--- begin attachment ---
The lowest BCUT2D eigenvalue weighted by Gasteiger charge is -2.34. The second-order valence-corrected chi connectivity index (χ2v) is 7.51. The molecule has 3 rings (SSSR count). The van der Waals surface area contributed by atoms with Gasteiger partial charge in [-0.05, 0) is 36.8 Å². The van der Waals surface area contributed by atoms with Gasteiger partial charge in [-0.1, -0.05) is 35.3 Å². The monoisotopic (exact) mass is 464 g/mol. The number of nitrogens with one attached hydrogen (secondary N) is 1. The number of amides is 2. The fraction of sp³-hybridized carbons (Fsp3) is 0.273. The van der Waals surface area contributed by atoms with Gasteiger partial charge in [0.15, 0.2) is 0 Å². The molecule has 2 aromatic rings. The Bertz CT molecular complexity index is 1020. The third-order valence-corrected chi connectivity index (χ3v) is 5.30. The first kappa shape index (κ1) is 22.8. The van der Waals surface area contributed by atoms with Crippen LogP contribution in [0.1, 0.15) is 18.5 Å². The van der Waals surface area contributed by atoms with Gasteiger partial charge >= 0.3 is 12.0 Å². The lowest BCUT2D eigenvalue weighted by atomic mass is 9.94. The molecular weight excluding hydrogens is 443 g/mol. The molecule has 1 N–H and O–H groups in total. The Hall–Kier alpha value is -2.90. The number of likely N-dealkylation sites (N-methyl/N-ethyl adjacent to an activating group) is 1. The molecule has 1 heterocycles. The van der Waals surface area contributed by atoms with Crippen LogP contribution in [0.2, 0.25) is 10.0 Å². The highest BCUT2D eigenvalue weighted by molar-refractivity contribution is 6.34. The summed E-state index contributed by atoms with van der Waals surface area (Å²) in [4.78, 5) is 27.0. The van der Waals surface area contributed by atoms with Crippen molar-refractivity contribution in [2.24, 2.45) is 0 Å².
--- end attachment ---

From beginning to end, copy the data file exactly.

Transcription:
The lowest BCUT2D eigenvalue weighted by Gasteiger charge is -2.34. The second-order valence-corrected chi connectivity index (χ2v) is 7.51. The molecule has 3 rings (SSSR count). The van der Waals surface area contributed by atoms with Gasteiger partial charge in [-0.05, 0) is 36.8 Å². The van der Waals surface area contributed by atoms with Gasteiger partial charge in [-0.1, -0.05) is 35.3 Å². The monoisotopic (exact) mass is 464 g/mol. The number of nitrogens with one attached hydrogen (secondary N) is 1. The number of amides is 2. The fraction of sp³-hybridized carbons (Fsp3) is 0.273. The van der Waals surface area contributed by atoms with Gasteiger partial charge in [0.15, 0.2) is 0 Å². The molecule has 2 aromatic rings. The Bertz CT molecular complexity index is 1020. The third-order valence-corrected chi connectivity index (χ3v) is 5.30. The first kappa shape index (κ1) is 22.8. The van der Waals surface area contributed by atoms with Crippen LogP contribution in [0.1, 0.15) is 18.5 Å². The van der Waals surface area contributed by atoms with Gasteiger partial charge >= 0.3 is 12.0 Å². The lowest BCUT2D eigenvalue weighted by atomic mass is 9.94. The molecular weight excluding hydrogens is 443 g/mol. The molecule has 1 N–H and O–H groups in total. The Hall–Kier alpha value is -2.90. The number of likely N-dealkylation sites (N-methyl/N-ethyl adjacent to an activating group) is 1. The molecule has 1 heterocycles. The van der Waals surface area contributed by atoms with Crippen LogP contribution in [0.2, 0.25) is 10.0 Å². The highest BCUT2D eigenvalue weighted by molar-refractivity contribution is 6.34. The summed E-state index contributed by atoms with van der Waals surface area (Å²) in [4.78, 5) is 27.0. The van der Waals surface area contributed by atoms with Crippen molar-refractivity contribution in [2.24, 2.45) is 0 Å².